Mark Naylor’s Blog

Mark Naylor’s Blog

I want to know how the Earth works…

PRE-PRINT PAPER: Ranking earthquake forecasts using proper scoring rules: Binary events in a low probability environment

(1) University of Edinburgh, (2) University of Bristol
This collaborative project was funded by the Real-time Earthquake Risk Reduction for a Resilient Europe “RISE” project, which has received funding from the European Union’s Horizon 2020 research and innovation program under grant Agreement 821115.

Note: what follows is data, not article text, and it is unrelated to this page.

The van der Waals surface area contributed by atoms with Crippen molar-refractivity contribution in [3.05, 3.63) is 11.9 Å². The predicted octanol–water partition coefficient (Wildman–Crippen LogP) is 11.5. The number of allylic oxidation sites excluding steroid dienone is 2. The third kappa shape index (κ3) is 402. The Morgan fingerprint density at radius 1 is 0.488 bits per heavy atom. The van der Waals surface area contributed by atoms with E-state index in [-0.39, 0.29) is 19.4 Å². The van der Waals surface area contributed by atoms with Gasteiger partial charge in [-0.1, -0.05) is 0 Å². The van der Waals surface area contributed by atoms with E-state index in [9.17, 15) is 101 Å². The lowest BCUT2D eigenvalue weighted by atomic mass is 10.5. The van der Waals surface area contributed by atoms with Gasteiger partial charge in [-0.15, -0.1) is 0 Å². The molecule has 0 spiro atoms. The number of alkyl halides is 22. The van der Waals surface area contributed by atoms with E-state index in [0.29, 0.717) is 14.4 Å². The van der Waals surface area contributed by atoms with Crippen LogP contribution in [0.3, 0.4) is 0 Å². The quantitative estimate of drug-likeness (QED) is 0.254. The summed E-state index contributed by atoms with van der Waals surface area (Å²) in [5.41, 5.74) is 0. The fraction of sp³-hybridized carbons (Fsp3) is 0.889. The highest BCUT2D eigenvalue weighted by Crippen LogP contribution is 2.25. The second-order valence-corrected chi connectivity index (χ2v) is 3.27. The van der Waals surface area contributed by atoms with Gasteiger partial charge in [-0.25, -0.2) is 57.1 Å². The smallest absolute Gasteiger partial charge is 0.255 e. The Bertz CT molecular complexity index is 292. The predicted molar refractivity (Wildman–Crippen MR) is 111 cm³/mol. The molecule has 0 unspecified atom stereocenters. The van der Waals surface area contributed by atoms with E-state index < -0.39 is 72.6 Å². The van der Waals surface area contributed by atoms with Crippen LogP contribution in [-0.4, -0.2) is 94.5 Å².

Operational earthquake forecasting for risk management and communication during seismic sequences depends on our ability to select an optimal forecasting model. To do this, we need to compare the performance of competing models with each other in prospective forecasting mode, and to rank their performance using a fair, reproducible and reliable method. The Collaboratory for the Study of Earthquake Predictability (CSEP) conducts such prospective earthquake forecasting experiments around the globe. One metric that has been proposed to rank competing models is the Parimutuel Gambling score, which has the advantage of allowing alarm-based (categorical) forecasts to be compared with probabilistic ones. Here we examine the suitability of this score for ranking competing earthquake forecasts. First, we prove analytically that this score is in general improper, meaning that, on average, it does not prefer the model that generated the data. Even in the special case where it is proper, we show it can still be used in an improper way. Then, we compare its performance with two commonly-used proper scores (the Brier and logarithmic scores), taking into account the uncertainty around the observed average score. We estimate the confidence intervals for the expected score difference which allows us to define if and when a model can be preferred. We extend the analysis to show how much data are required, in principle, for a test to express a preference towards a particular forecast. Such thresholds could be used in experimental design to specify the duration, time windows, and spatial discretisation of earthquake models and forecasts. Our findings suggest the Parimutuel Gambling score should not be used to distinguishing between multiple competing forecasts. They also enable a more rigorous approach to distinguish between the predictive skills of candidate forecasts in addition to their rankings.


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